- All-weather performance
- Great moisture wicking
- Full cushion build
- Can run too warm during early season
- Little pricey
Darn Tough’s Women’s Over-the-Calf Heavyweight is designed for on the go hunts during the mid-and late-season. My wife raves about the fit and feel of the sock and appreciates the lifetime guarantee. Darn Tough dubs these socks as cool during the summer and warm during the winter, but my wife noted that these socks are sauna-like when she wears them with boots during the hot summer months. When we hunt ducks and geese in December and mule deer in November, these socks’ heavyweight build shines through and keeps her feet warm, comfortable, and most important to her, blister-free.
Q: What’s the best material for a hunting sock?
There are plenty of great options for hunting socks, but it’s hard to go wrong with merino wool. Personally, I prefer a merino wool/nylon blend. Nylon adds durability, and both nylon and merino wool dries quickly in the field. If your feet get wet, the merino wool will continue to provide insulation.
Q: Is wearing a sock liner a must?
Wearing a sock liner isn’t a must, and you can get by without them. However, I typically wear them on early- and mid-season backcountry hunts. Liner socks take up very little room in the pack, and I like to have several pairs at my disposal. Most of the time, a good liner is all I need, but if the temperature drops or my feet need a little more padding, I can add a midweight or heavyweight sock over the liner. Liner socks dry quickly, and most have a build that wicks away moisture from the feet.
Q: How often should I change my socks when hunting?
How often you change your socks depends on what you’re hunting and where your hunt occurs. For instance, if you’re whitetail hunting and headed back to the house or cabin each night, I recommend wearing a new pair of socks each time you walk out the door. Today’s socks are fantastic, and many resist odor, but nothing smells worse than sweaty feet, and the last thing you want to do is pollute the inside of your rubber boots.
On the flip side, if you’re in the backcountry hunting elk and mule deer and living out of your pack, I recommend taking your socks and shoes off every single time you stop for a good break. It’s always good to let your feet air out and let your socks and shoes dry. If you stay on top of this, you can wear the same socks for two or three days. However, you’ll want to tote a few spares in your pack. I carry one extra liner, two extra midweight pairs, and one heavyweight pair in a dry bag. Socks don’t add much weight, and it’s always nice to slide your feet into a fresh pair.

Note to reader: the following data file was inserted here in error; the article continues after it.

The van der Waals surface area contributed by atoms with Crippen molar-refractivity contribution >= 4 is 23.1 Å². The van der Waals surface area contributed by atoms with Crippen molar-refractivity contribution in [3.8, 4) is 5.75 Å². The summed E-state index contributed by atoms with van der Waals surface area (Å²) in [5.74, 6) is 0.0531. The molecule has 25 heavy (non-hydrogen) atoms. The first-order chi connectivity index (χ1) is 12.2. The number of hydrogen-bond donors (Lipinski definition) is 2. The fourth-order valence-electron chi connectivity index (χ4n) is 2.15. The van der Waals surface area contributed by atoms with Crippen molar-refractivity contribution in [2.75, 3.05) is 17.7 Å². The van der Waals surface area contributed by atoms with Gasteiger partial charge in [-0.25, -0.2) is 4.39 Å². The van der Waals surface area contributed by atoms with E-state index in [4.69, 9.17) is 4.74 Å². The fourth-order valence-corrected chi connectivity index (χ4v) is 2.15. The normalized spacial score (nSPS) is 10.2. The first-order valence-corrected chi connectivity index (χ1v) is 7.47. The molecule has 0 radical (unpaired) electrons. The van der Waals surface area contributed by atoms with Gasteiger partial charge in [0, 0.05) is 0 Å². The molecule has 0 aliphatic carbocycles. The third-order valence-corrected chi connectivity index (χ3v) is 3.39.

Q: Can I wear a low-cut sock for hunting?
I’m a distance runner, and I love a low-cut sock. But for hunting, unless you plan to use a sound gaiter system, low-cut won’t suffice. I’ve tried it, and I spend too much time digging around in my boots to remove blister-causing debris. I do pack a pair of low-cut Smartwool running socks in my pack, but I only use them when walking around camp in Crocs.
Q: What’s the best way to dry socks in the field?
I like to hang my socks on a twig or some make-shift stand next to a fire. Be careful, though. Too many hunters rush the process and try to get the socks too close to the flame. I’ve seen wool go up in a blaze, and sparks melt right through nylon and polypropylene. Keep your socks a good distance from the fire, and they will dry quickly. Another great drying tip is to hang them from a pine limb during a warm mountain day. Materials like merino wool, nylon, lycra, and others dry quickly.
For this review, I wore these socks inside multiple boots in various terrains and weather conditions. I also kept meticulous details on how each sock performed and placed emphasis on sock durability, comfort, and warmth. If a particular sock didn’t fit the bill, I didn’t include it in this review. Each of the socks in this article, even those mentioned in the FAQs section, make great options depending on your hunting scenarios.
Sock choice matters. Besides your boots, socks are the next most crucial piece of hunting gear. If you don’t have the best hunting socks to take care of your feet and keep them warm, dry, comfortable, and free of blisters, your hunting experience can go south in a hurry.